Reading the CDC Yellow Book from cover to cover is a great start, but daunting. It is easier to take a course about pre-travel care and then familiarize yourself with the rich CDC resources. The ISTM website (www.istm.org) has a listing of available courses, of carious lengths – courses to travel to and attend at a particular place and time, and others that can be taken online at your convenience. At the outset, taking a shorter course probably makes the most sense so that you are not overwhelmed by the quantity of information to be learned. The www.TravelHealth101.com online course is a thorough introduction in a format that is especially accessible to beginners in the field because the material can be viewed multiple times over several months. ISTM offers more specialized online courses related to specific areas of travel health care.
A key part of your learning process will be identifying mentors in the filed who are willing to help you as you start out, and who can later help you find solutions to difficult cases. Even the most seasoned travel health care providers find it helpful to compare patient scenarios with colleagues.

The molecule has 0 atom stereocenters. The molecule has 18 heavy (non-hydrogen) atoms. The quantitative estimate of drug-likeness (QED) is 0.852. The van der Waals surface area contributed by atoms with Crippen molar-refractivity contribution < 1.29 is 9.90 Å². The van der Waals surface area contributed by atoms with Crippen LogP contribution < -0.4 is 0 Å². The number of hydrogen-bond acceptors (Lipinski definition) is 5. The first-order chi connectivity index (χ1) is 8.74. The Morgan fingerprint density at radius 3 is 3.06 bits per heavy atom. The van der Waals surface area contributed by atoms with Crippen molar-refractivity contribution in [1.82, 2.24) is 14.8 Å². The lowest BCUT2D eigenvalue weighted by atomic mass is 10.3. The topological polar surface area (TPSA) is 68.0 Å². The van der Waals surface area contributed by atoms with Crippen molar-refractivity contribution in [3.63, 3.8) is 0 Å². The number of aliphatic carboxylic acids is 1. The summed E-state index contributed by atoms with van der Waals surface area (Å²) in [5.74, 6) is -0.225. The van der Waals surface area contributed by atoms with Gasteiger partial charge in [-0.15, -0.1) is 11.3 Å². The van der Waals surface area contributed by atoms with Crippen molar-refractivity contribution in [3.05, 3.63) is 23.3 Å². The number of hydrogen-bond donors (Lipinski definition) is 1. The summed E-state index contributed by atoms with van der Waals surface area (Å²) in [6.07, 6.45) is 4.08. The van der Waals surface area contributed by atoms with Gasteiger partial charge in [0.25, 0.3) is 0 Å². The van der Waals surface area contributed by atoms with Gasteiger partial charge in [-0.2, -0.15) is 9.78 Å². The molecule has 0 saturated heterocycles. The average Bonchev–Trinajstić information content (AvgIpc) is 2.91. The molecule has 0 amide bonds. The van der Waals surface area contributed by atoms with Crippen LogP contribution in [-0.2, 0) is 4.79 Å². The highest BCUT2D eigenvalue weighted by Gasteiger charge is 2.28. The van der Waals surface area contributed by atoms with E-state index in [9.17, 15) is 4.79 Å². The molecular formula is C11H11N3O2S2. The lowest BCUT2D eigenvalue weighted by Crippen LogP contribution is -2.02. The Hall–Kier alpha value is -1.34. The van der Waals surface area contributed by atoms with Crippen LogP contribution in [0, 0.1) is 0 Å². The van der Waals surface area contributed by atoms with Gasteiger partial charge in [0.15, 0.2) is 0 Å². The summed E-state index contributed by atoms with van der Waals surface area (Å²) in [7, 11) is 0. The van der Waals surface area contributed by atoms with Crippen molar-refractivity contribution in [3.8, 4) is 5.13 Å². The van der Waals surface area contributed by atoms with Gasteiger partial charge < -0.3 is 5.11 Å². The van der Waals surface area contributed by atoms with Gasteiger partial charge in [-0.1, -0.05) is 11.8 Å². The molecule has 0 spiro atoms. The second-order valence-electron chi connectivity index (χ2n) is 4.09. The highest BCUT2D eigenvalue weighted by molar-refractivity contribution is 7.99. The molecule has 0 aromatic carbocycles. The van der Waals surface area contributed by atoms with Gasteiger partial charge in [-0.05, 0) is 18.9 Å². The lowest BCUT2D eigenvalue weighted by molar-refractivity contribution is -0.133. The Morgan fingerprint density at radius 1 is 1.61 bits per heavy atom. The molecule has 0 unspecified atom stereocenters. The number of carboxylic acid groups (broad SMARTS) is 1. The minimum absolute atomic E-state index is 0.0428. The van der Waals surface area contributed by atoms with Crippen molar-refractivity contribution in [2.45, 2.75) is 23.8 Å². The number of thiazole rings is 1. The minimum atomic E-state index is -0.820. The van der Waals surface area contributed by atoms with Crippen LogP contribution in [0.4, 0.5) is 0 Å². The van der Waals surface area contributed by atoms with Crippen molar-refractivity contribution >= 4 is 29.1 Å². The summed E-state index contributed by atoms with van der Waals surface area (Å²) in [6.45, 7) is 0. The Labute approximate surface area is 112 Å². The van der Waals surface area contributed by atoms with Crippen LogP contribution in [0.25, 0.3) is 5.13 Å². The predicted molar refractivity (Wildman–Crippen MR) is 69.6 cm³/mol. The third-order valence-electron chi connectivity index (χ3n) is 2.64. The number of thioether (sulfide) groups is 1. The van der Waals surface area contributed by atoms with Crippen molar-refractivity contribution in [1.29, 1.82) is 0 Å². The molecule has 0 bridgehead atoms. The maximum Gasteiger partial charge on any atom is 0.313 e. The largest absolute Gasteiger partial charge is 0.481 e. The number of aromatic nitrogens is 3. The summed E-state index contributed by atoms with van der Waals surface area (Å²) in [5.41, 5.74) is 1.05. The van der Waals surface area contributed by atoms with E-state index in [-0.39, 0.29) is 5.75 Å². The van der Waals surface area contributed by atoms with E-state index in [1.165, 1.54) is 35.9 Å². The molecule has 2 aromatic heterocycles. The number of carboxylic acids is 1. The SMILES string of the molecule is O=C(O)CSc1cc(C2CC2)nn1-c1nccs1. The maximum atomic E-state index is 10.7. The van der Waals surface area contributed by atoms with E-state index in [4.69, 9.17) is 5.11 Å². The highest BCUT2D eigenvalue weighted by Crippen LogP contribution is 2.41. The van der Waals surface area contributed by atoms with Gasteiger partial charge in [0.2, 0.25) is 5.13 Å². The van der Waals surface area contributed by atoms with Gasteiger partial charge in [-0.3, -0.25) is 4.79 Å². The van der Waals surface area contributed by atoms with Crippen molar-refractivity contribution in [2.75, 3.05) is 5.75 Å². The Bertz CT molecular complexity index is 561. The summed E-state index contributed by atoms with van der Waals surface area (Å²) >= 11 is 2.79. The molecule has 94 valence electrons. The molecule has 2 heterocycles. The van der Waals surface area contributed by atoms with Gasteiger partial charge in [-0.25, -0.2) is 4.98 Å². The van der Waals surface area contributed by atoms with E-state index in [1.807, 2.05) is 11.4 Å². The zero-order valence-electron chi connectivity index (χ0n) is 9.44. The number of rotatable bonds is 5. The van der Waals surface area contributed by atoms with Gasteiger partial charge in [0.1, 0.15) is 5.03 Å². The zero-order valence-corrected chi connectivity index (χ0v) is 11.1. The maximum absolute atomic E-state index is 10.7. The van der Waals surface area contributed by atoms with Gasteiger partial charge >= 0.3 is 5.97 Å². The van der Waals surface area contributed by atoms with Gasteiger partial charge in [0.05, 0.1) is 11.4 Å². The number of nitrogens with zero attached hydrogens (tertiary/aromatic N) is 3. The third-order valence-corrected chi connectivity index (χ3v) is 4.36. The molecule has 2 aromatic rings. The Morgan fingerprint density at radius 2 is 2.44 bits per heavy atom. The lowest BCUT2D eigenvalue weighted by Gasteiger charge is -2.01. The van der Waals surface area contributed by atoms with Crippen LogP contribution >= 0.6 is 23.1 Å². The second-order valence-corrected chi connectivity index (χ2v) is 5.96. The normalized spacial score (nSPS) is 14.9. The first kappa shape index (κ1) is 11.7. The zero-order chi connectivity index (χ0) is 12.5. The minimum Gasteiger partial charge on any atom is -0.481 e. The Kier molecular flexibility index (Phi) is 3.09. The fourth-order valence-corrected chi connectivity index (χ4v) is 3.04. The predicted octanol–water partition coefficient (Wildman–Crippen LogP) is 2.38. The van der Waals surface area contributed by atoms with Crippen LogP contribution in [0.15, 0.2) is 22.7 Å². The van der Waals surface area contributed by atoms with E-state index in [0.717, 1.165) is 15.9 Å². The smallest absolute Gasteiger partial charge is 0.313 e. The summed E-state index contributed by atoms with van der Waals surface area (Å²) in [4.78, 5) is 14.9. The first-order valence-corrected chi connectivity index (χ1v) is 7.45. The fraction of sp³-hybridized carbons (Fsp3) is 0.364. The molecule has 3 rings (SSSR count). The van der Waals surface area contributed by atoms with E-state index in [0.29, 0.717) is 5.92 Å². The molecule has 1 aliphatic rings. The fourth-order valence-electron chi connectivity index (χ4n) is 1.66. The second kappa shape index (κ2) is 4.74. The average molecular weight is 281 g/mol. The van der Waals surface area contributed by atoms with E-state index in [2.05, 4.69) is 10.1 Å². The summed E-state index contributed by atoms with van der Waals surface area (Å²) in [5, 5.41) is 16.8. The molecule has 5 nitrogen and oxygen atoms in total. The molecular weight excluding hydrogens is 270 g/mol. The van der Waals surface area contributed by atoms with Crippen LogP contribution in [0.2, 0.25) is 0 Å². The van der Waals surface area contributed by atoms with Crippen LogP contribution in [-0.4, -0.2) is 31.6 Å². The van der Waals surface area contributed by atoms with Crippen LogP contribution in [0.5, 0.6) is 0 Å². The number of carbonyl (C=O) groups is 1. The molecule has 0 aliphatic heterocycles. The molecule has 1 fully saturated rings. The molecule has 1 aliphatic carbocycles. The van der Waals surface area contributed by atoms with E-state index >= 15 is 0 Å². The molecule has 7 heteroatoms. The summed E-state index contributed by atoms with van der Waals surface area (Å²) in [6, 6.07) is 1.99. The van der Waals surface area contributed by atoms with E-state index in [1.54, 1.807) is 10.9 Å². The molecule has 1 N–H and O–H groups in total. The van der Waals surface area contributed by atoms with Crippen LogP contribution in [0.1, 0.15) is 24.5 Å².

The payoff for providers is the enjoyment derived from talking to travelers. Listen closely to the stories your travelers tell you about what they look forward to doing on their trips to identify the type of travelers you are dealing with – such as conservatives, risk-takers, high-end vacationers, and backpackers. The challenge is to provide quality care for all travelers based on the current CDC guidelines, taking into account the facts and risks unique to each individual.
Vaccines and prescriptions are important because of the diseases and illnesses for which they afford protection. But accidents pose the greatest risk to travelers and can be life-threatening. intestinal problems also can contribute to loss of productive vacation days. Educating travelers is essential because knowledge about behaviors that reduce the risks of getting ill or injured during travel can mean the different between a wonderful trip and a stressful one. The teaching process should also include information about travel health insurance and how to access health care during a trip.